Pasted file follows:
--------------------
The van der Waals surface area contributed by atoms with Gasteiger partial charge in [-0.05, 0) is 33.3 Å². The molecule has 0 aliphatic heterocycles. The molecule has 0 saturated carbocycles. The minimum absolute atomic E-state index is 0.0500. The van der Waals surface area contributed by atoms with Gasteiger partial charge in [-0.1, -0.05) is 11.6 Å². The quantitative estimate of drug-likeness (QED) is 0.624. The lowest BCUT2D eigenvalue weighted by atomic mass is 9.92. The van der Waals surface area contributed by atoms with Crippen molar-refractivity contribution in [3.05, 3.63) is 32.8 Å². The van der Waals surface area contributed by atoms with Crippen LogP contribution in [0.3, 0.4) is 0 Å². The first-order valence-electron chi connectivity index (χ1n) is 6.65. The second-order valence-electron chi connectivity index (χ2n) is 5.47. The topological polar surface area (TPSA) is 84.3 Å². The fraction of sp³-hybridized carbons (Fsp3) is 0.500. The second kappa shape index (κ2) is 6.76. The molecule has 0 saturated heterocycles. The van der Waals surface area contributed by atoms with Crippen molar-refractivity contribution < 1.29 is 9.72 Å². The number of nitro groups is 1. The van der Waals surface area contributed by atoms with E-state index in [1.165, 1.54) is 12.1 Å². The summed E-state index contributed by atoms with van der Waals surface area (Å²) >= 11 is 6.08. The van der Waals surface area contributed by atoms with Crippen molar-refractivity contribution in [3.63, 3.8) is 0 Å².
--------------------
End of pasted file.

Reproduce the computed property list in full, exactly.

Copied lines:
The van der Waals surface area contributed by atoms with Gasteiger partial charge in [-0.05, 0) is 33.3 Å². The molecule has 0 aliphatic heterocycles. The molecule has 0 saturated carbocycles. The minimum absolute atomic E-state index is 0.0500. The van der Waals surface area contributed by atoms with Gasteiger partial charge in [-0.1, -0.05) is 11.6 Å². The quantitative estimate of drug-likeness (QED) is 0.624. The lowest BCUT2D eigenvalue weighted by atomic mass is 9.92. The van der Waals surface area contributed by atoms with Crippen molar-refractivity contribution in [3.05, 3.63) is 32.8 Å². The van der Waals surface area contributed by atoms with Crippen LogP contribution in [0.3, 0.4) is 0 Å². The first-order valence-electron chi connectivity index (χ1n) is 6.65. The second-order valence-electron chi connectivity index (χ2n) is 5.47. The topological polar surface area (TPSA) is 84.3 Å². The fraction of sp³-hybridized carbons (Fsp3) is 0.500. The second kappa shape index (κ2) is 6.76. The molecule has 0 saturated heterocycles. The van der Waals surface area contributed by atoms with Crippen molar-refractivity contribution < 1.29 is 9.72 Å². The number of nitro groups is 1. The van der Waals surface area contributed by atoms with E-state index in [1.165, 1.54) is 12.1 Å². The summed E-state index contributed by atoms with van der Waals surface area (Å²) >= 11 is 6.08. The van der Waals surface area contributed by atoms with Crippen molar-refractivity contribution in [3.63, 3.8) is 0 Å².